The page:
Popular parenting movements like free-range parenting hearken back to a time when kids were free to be kids. But maybe they don't go far enough back? Instead of spending money on pricey parenting-advice books, we can take a (virtual) page out of Oregon Trail, the beloved MECC game that occupied 97% of our childhood computer usage. Oregon Trail-style parenting is sure to sweep the nation faster than a cholera outbreak. You too can follow these easy steps to create a family as close-knit and well-traveled as our pioneering ancestors of yore!
1. Make sure your kids learn about firearm safety.
If you're going to have a gun on the premises, it's important to teach kids about responsible firearm use. And what could be a more responsible use of a firearm than running at a tree while shooting wildly in all directions?
2. Always have a well-stocked pantry.
At any given time, it's best to have 200 pounds of food on hand for each member of your family. You never know when the trail to the grocery store is going to become impassable, so it's best to play it safe. And the best part: you'll never have to hear your kids whine "Mooooom, I'm hungry!" ever again, because they know if they do, they'll be directed to the giant pile of hardtack and jerky.
3. Name your kids whatever you like.
Named after beloved Great-Uncle Boogerbutt, of course. It's an old family name.
4. "Hands-on" is the best way to teach kids about science.
Take the anti-vaxxer mentality to its logical conclusion by treating your kids to their own exciting cases of measles, cholera, and typhoid fever. Literally nothing is more natural than drinking water tainted with feces--the only true paleo diet.
Also, I'm bad at knowing what's irony and what isn't. But is it ironic that the child I named 'Poo' came down with dysentery immediately after we set out to Oregon, or is it just coincidental?
5. Two outfits are enough.
I don't care what the cool new fashion trend at school is, everyone in the family is getting exactly two sets of clothing apiece. And they're all overalls. Deal with it.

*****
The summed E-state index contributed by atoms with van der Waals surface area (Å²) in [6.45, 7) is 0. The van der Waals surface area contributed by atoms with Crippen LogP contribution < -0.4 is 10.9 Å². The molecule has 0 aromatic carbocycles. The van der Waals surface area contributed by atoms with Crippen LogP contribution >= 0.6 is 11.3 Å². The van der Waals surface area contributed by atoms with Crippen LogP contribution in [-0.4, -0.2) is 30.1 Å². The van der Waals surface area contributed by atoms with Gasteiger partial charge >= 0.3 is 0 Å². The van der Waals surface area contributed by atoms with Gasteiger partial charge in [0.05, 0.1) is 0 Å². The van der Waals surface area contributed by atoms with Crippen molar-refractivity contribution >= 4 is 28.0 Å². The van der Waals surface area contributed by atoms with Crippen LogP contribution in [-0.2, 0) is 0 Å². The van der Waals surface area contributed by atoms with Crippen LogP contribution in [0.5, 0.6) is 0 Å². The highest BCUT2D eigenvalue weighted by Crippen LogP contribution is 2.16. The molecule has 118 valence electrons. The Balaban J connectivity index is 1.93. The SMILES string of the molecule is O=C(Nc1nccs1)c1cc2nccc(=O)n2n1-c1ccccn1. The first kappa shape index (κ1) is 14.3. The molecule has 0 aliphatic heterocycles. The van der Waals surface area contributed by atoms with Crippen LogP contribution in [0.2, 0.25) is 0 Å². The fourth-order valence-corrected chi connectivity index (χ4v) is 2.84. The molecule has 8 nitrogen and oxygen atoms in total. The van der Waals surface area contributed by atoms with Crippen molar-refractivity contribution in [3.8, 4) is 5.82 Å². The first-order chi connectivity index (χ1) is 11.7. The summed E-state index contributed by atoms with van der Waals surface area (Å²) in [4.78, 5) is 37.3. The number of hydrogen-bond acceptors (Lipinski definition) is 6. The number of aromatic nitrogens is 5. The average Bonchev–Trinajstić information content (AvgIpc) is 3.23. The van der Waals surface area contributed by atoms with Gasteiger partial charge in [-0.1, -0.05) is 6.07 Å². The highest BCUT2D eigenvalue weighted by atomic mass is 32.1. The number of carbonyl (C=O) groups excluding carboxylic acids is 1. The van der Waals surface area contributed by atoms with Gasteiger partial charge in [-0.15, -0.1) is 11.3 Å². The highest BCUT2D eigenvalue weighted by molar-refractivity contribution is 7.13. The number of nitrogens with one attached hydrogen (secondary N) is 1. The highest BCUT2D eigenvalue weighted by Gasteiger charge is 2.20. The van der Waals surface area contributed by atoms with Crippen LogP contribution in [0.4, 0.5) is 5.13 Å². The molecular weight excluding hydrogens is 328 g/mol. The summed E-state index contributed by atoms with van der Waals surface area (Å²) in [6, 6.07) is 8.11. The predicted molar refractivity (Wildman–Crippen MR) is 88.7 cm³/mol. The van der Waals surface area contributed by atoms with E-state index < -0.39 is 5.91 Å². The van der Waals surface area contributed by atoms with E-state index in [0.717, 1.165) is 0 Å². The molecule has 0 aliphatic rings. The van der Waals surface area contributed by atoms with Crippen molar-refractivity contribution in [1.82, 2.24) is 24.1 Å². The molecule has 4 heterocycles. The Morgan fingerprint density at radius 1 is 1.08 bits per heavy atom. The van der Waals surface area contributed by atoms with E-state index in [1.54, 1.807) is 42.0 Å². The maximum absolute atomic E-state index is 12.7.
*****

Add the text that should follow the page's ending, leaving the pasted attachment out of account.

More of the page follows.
6. Make sure your kids have lofty career aspirations.
Mamas, don't let your babies grow up to be farmers. Farmers die tragically trying to float their wagons across a monster river faster than you can say "I don't have any money left to pay the toll." Instead, try to get them interested in something else from the wide variety of career options out there, like carpentry. Or banking. Or carpentry. Or maybe banking.
7. Under no circumstances should you let your kids name the livestock.
Oxen appear to snap a leg every five steps, and it's a lot harder to put down Old Bessie than Ox #5.
8. Don't look gift food in the mouth.
If you didn't plan anything for dinner, it's fine to feed your family whatever food or food-adjacent items you find lying around outside. What could possibly be wrong with eating a horrific mutant 20-pound fruit that you find lying on the side of the road? (I'm sure a habit of eating random and vaguely scrotum-shaped objects you find in the woods has nothing to do with your family's case of dysentery that just doesn't seem to quit.)
9. Hoarding is a way of life.
Teach your children the joys of insatiable hoarding! You never know when you might need an extra wagon tongue (whatever the hell that is), and looting other people's wagons (a.k.a their houses) for more spares when they don't seem to be home is totally on board, too.
10. Reading as a family can be fun.
But only in small doses--say, tiny pixellated gravestones engraved with poop jokes.
(All images from my Oregon Trail play-through on the emulator available at the Internet Archive)